By Nate Whitten, Oct. 23, 2014.

Currently, in the fitness world, there is a trend of taking one’s body to an extreme point of exhaustion.

Many of us have jumped on that bandwagon to some degree and enjoyed the adrenaline rush that washes over our bodies when pushing past that “wall” of pain or a mental block.

While this can be seen as a way to overcome challenges or a strategy for pushing to a higher level of performance, it is important to look at both short- and long-term effects of turning exercise into athletic competition.

Experts are starting to weigh in more heavily on the risks and dangers of the various forms of extreme exercising that are popping up in gyms and with trainers all over the world.

YouTube contains an unending array of videos portraying lean, muscular athletes performing amazing feats of strength and endurance. And, according to my Facebook feed, these videos are shared for primarily soft-core porn that is SFW (let’s not discourage that).

But unless you’re a trained and supervised athlete with years of experience, you may want to evaluate your decision to put yourself at risk throwing 45-pound barbells back and forth to your buddy across the gym floor … shirtless … not wearing underwear … with crazy pecs … and an ass that would mesmerize even the most dedicated power bottom. But I digress.

Here are a few thoughts to consider as you gear up to lift 300 pounds of metal above your head tomorrow morning at your high-energy circuit-training club.

1. WHY am I doing this?

Extreme exercising can be fun and exhilarating, but it is rarely beneficial in the long run. When a person pushes their body to the point of muscle fatigue too frequently, there are multiple risks involved, which include muscle strain, torn ligaments and tendons, loss of flexibility and even depression. To engage in this fitness activity, consider setting a specific goal, getting professional support and once you reach that goal let it go and move into a more consistent form of physical fitness that will allow you to maintain health. The extreme is impossible to keep up for long.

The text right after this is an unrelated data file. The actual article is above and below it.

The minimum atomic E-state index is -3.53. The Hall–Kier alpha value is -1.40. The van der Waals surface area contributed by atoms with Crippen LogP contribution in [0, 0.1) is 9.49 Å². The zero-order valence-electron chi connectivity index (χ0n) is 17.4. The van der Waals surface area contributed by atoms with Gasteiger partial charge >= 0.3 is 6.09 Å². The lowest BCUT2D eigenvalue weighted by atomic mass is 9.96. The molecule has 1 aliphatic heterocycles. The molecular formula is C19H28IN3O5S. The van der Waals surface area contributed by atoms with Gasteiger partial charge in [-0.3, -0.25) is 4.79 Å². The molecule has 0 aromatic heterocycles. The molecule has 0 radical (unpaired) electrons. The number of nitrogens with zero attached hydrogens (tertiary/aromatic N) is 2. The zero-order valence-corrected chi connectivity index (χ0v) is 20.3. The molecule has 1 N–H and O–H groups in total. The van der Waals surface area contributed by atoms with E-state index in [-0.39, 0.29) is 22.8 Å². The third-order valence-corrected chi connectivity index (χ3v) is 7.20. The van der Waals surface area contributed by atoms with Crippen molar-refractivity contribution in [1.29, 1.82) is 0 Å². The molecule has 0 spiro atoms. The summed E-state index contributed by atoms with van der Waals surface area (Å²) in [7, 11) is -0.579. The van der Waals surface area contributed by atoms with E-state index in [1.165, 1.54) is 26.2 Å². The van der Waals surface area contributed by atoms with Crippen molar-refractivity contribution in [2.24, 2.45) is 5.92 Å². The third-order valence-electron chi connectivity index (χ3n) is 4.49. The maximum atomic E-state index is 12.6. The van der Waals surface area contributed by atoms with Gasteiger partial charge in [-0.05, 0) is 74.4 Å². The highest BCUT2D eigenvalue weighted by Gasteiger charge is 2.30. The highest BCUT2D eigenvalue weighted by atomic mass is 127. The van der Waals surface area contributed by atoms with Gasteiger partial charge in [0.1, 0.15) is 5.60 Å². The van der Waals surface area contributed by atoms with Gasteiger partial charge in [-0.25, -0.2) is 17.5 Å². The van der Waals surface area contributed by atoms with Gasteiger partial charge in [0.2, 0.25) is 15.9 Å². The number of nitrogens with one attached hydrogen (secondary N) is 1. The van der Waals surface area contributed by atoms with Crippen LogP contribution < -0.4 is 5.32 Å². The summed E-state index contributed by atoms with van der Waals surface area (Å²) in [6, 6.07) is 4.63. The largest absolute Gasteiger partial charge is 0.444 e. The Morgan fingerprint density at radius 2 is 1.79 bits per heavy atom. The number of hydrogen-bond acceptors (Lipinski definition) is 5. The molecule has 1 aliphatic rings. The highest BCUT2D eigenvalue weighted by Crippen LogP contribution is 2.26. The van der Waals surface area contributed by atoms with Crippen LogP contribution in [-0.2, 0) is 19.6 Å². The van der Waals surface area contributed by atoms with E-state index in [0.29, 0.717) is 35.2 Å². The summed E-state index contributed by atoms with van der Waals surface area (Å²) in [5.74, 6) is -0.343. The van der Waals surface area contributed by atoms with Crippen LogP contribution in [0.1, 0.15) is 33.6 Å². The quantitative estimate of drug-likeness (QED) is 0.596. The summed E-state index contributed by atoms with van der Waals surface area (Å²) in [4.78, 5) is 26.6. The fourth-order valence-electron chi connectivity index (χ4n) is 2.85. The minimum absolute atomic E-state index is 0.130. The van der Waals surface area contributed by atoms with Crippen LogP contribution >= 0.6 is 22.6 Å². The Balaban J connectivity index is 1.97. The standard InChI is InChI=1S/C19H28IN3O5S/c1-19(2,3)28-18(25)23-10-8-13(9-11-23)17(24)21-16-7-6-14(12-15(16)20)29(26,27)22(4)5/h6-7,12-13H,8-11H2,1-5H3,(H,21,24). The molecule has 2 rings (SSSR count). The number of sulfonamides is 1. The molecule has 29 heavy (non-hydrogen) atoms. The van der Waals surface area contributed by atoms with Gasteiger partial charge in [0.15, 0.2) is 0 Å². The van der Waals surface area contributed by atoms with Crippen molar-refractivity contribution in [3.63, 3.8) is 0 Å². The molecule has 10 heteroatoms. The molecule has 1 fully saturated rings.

2. WHAT is the benefit?

While the extreme exercising is sexy and generates a freakishly hot body, the benefit has to be questioned. To maintain such a Grindr-worthy torso, you can’t eat anything good with your friends, you can’t drink an ice-cold beer, you have to spend more and more time in the gym and your conversation becomes relegated to bragging about how many tires you flipped today. Quite the catch! Although this may be slightly exaggerated, isolation is often a byproduct of extreme exercising.

3. WHO am I doing this for?

Extreme exercising is mostly done in large groups, with high energy and a lot of competitive encouragement. There’s no doubting that this experience can be highly effective, as there’s a rush that goes along with this environment. And yet many participants leave feeling defeated or less than adequate in their performances and esteem. When questioned, many give the reason for continuing such personal torture is the peer pressure. Don’t think for a minute that the fitness group encouraging you to continue spending hundreds of dollars per month on their memberships, are more concerned about motivating you to be your best, than they are making sure your credit card goes through on the first of the month.

If your goal is personal, go for it. If your continuation for the extreme is to please another … go back to that first thought of, WHY?

Outside of the gym, our exuberant LGBT community is known for extremes. Sometimes extreme is appropriate, and sometimes it’s not. Extreme is better left to the occasional white party, drag queens and emotional lesbian love songs.

Instead, practice bringing balance into your daily life as well as your fitness plan. You’ll be less likely to get hurt, more adept at going with the flow for the long haul and your overall health will continue to improve to help you experience your best life.

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